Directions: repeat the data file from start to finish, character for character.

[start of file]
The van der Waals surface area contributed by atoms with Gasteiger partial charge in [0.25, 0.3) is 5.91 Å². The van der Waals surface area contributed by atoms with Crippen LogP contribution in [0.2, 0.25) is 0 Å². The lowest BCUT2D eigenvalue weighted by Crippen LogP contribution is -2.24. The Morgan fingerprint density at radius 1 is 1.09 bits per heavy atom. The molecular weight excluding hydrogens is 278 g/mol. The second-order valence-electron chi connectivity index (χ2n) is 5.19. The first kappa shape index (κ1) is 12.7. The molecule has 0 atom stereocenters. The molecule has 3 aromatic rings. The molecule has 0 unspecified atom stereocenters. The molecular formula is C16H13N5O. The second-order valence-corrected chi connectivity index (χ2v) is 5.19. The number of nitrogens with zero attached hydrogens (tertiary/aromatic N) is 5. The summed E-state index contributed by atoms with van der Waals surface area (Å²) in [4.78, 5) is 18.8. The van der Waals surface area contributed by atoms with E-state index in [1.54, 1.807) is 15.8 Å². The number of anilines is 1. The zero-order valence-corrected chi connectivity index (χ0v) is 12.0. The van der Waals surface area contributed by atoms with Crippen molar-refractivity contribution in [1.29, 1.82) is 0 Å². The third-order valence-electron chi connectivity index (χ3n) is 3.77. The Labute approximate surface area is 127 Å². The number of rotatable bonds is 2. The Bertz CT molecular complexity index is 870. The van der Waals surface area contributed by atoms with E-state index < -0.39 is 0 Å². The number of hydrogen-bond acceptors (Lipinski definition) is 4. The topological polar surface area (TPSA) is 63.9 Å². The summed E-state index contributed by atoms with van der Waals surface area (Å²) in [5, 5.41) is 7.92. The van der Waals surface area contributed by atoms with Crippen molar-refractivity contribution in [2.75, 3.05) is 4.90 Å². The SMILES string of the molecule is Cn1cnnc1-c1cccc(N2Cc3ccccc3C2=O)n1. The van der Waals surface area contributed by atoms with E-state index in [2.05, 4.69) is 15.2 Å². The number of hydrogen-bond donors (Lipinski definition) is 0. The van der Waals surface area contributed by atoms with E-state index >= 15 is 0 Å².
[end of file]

The van der Waals surface area contributed by atoms with Gasteiger partial charge in [0.25, 0.3) is 5.91 Å². The van der Waals surface area contributed by atoms with Crippen LogP contribution in [0.2, 0.25) is 0 Å². The lowest BCUT2D eigenvalue weighted by Crippen LogP contribution is -2.24. The Morgan fingerprint density at radius 1 is 1.09 bits per heavy atom. The molecular weight excluding hydrogens is 278 g/mol. The second-order valence-electron chi connectivity index (χ2n) is 5.19. The first kappa shape index (κ1) is 12.7. The molecule has 0 atom stereocenters. The molecule has 3 aromatic rings. The molecule has 0 unspecified atom stereocenters. The molecular formula is C16H13N5O. The second-order valence-corrected chi connectivity index (χ2v) is 5.19. The number of nitrogens with zero attached hydrogens (tertiary/aromatic N) is 5. The summed E-state index contributed by atoms with van der Waals surface area (Å²) in [4.78, 5) is 18.8. The van der Waals surface area contributed by atoms with E-state index in [1.54, 1.807) is 15.8 Å². The number of anilines is 1. The zero-order valence-corrected chi connectivity index (χ0v) is 12.0. The van der Waals surface area contributed by atoms with Crippen molar-refractivity contribution in [1.29, 1.82) is 0 Å². The third-order valence-electron chi connectivity index (χ3n) is 3.77. The Labute approximate surface area is 127 Å². The number of rotatable bonds is 2. The Bertz CT molecular complexity index is 870. The van der Waals surface area contributed by atoms with E-state index < -0.39 is 0 Å². The number of hydrogen-bond acceptors (Lipinski definition) is 4. The topological polar surface area (TPSA) is 63.9 Å². The summed E-state index contributed by atoms with van der Waals surface area (Å²) in [5, 5.41) is 7.92. The van der Waals surface area contributed by atoms with Crippen molar-refractivity contribution in [2.75, 3.05) is 4.90 Å². The SMILES string of the molecule is Cn1cnnc1-c1cccc(N2Cc3ccccc3C2=O)n1. The van der Waals surface area contributed by atoms with E-state index in [2.05, 4.69) is 15.2 Å². The number of hydrogen-bond donors (Lipinski definition) is 0. The van der Waals surface area contributed by atoms with E-state index >= 15 is 0 Å².